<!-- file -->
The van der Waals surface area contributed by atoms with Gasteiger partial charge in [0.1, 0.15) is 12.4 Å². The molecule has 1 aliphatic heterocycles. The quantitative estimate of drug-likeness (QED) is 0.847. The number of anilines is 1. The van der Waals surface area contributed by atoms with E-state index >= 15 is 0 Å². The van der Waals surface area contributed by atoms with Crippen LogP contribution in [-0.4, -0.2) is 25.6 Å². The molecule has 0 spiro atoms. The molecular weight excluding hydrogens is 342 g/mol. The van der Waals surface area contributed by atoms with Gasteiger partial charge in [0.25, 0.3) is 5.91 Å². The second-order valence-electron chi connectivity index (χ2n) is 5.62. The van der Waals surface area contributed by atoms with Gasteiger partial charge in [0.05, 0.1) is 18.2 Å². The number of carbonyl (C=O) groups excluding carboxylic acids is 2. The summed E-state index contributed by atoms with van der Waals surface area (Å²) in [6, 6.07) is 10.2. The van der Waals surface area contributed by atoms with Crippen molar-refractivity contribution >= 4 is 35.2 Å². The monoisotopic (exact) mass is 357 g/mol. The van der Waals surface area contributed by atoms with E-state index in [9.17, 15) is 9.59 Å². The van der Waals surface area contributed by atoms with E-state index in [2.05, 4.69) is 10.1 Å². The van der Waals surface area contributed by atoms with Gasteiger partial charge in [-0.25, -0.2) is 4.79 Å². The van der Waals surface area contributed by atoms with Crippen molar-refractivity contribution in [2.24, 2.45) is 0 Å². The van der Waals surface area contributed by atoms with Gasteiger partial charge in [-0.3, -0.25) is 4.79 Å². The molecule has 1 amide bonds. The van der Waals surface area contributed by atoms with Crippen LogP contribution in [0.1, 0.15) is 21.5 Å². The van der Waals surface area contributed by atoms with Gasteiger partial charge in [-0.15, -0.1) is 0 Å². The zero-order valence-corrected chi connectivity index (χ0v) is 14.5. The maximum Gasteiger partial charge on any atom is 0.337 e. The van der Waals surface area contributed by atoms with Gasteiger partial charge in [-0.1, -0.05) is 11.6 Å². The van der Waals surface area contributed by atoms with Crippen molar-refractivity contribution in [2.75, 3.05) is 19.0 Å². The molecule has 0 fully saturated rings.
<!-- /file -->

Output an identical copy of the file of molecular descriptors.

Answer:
The van der Waals surface area contributed by atoms with Gasteiger partial charge in [0.1, 0.15) is 12.4 Å². The molecule has 1 aliphatic heterocycles. The quantitative estimate of drug-likeness (QED) is 0.847. The number of anilines is 1. The van der Waals surface area contributed by atoms with E-state index >= 15 is 0 Å². The van der Waals surface area contributed by atoms with Crippen LogP contribution in [-0.4, -0.2) is 25.6 Å². The molecule has 0 spiro atoms. The molecular weight excluding hydrogens is 342 g/mol. The van der Waals surface area contributed by atoms with Gasteiger partial charge in [0.25, 0.3) is 5.91 Å². The second-order valence-electron chi connectivity index (χ2n) is 5.62. The van der Waals surface area contributed by atoms with Gasteiger partial charge in [0.05, 0.1) is 18.2 Å². The number of carbonyl (C=O) groups excluding carboxylic acids is 2. The summed E-state index contributed by atoms with van der Waals surface area (Å²) in [6, 6.07) is 10.2. The van der Waals surface area contributed by atoms with Crippen molar-refractivity contribution >= 4 is 35.2 Å². The monoisotopic (exact) mass is 357 g/mol. The van der Waals surface area contributed by atoms with E-state index in [9.17, 15) is 9.59 Å². The van der Waals surface area contributed by atoms with E-state index in [2.05, 4.69) is 10.1 Å². The van der Waals surface area contributed by atoms with Gasteiger partial charge in [-0.25, -0.2) is 4.79 Å². The van der Waals surface area contributed by atoms with Crippen molar-refractivity contribution in [2.24, 2.45) is 0 Å². The van der Waals surface area contributed by atoms with Gasteiger partial charge in [-0.3, -0.25) is 4.79 Å². The molecule has 1 amide bonds. The van der Waals surface area contributed by atoms with Crippen LogP contribution in [0.1, 0.15) is 21.5 Å². The van der Waals surface area contributed by atoms with Gasteiger partial charge in [-0.15, -0.1) is 0 Å². The zero-order valence-corrected chi connectivity index (χ0v) is 14.5. The maximum Gasteiger partial charge on any atom is 0.337 e. The van der Waals surface area contributed by atoms with Gasteiger partial charge in [-0.1, -0.05) is 11.6 Å². The van der Waals surface area contributed by atoms with Crippen molar-refractivity contribution in [2.75, 3.05) is 19.0 Å². The molecule has 0 fully saturated rings.